Wednesday, April 22, 2020
Covid Panic and Infantile Omnipotence
Although differing psychoanalytic schools foolishly quarrel with one another, they universally agree on at least one idea:
The concept is easily observable in the behavior of babies.
Infants urgently scream and cry. They shout from the core of their beings. They demand immediate satisfaction!
Sigmund Freud used the phrase, “His Majesty the Baby,” to describe infantile omnipotence. As he suggested, we humans have innate grandiosity, idealized expectations, chronically unmet need states.
On some unconscious level, we believe these should be continuously satisfied—regardless of our chronological age.
In the simplest possible terms, psychological development can be reduced to the capacity to relinquish such entitlement, power, and greed.
If you’re lucky, you grow out of it. Or, at least, you manage or contain it.
You wrestle with the central paradox of adulthood:
On the one hand, you embrace your sense of agency, of autonomy. You pull all the levers of change that you can.
On the other hand, you develop the capacity to surrender, to let go.
Ideal maturity is impossible except, perhaps, for truly enlightened beings. The Buddhists, for example, use the term hungry ghosts to describe how we humans constantly, frenetically chase unmet need states. From the psychoanalytic opus, terrible-writer-Jacques Lacan considers human subjectivity as a state of constant, unending desire.
The idea of infantile omnipotence extends far beyond psychoanalysis. Adam Smith, who wrote his masterpiece about capitalism in 1776 entitled, The Wealth of Nations, thought greed drives capitalism.
People imagine purchasing goods or services will satisfy them.
These purchases provide, at best, transient satisfaction, and then,
Consumers return to the stores or to the professionals in search of the unsatisfiable.
BUT YOU MUST BE THINKING BY NOW:
What does all this have to do with the Covid-19 crisis?
Before answering the question, please know that I am in no way demeaning the suffering of those with the virus.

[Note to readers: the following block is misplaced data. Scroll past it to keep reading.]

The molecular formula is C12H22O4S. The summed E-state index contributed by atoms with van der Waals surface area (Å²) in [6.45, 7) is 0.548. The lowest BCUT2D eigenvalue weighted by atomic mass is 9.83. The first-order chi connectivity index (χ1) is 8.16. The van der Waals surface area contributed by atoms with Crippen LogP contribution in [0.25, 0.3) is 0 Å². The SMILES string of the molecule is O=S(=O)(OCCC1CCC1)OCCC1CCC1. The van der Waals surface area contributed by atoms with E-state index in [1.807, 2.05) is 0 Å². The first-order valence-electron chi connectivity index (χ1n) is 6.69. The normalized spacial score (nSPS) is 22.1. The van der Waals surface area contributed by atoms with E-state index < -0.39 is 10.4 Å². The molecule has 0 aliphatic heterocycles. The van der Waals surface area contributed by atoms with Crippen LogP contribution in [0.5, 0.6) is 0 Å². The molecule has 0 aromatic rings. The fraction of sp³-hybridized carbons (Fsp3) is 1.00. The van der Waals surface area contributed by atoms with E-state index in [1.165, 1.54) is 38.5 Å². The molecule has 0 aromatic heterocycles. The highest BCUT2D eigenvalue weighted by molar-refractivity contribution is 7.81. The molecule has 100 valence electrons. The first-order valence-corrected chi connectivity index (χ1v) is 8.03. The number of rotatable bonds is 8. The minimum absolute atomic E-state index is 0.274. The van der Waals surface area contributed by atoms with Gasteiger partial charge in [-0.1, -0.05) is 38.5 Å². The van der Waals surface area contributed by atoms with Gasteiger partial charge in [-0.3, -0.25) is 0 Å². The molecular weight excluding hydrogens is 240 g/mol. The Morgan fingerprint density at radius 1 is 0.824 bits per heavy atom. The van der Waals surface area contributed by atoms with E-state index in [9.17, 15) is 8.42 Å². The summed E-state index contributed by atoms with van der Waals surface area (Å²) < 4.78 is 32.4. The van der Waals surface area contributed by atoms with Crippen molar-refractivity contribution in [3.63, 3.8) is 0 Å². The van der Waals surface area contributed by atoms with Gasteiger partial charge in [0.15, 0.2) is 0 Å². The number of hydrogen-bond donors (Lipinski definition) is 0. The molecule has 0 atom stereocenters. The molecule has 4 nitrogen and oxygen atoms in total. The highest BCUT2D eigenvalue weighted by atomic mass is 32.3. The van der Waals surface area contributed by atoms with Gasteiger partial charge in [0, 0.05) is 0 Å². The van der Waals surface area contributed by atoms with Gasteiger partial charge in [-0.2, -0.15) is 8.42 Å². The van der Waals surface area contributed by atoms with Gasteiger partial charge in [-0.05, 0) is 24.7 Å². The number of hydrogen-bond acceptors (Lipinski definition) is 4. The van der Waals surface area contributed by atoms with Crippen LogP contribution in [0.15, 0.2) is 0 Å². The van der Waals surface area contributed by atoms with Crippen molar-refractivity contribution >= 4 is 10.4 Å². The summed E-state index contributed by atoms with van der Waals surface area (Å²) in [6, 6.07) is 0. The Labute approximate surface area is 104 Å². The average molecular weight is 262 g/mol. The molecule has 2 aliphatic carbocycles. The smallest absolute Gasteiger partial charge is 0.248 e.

I am not minimizing the horrific loss encountered by those whose loved ones have died of it.
Further, I only write these words because of the miracle of personally undergoing two aortic valve replacements—surgical procedures impossible until the 1960s.
The disclaimer noted, infantile omnipotence and Covid-19 co-exist in the following sense:
Disease and death have become too sanitized, dissociated, disconnected from our experience.
Modern medicine has conquered many diseases. Some, like small pox, barely exist. With the advent of antibiotics, many previously fatal bacterial infections are now easily controlled. Cancer remains a serious foe. And, meanwhile, many human diseases relate to our own lifestyle problems, i.e. overeating, inaction, exposure to excessive stress, drinking, smoking, isolating and more).
These apparent successes at reducing our vulnerability comes at a high price.
The population grows ever more rapidly.
The earth now hosts more than 7 billion humans.
Many think of humanity as a virus itself, nearly killing off its host already.
Here, then, lies the core lesson of Covid-19:
We are excessively immersed in a lie, a fiction—a delusion of invulnerability.
Despite sterilization, hospitalization, isolation, separation, sanitation, and civilization, we remain, as ever, part and parcel of Mother Nature.
We are like apples growing from the tree, endlessly intertwined with the soil, the air, the sun, and the universe.
We are utterly dependent on the land below and the heavens above.
The more we practice societal dissociation—like omnipotently believing we can beat illness and death—the more vulnerable we will become.
It’s a perfect irony.
Some climate change activists encourage us consider Covid-19 a harbinger of illness, suffering, and death to come as the atmosphere heats up.
Mother Nature cannot be conquered.
It IS us.
If we fail to confront the problem of human omnipotence, and relinquish the delusion of our dissociation from nature, we will ultimately kill off our entire species.
Here’s a final irony:
We were already dangerously living on the precipice of the extinction of the human race, and:
That was decades before Covid-19 reared its ugly head.
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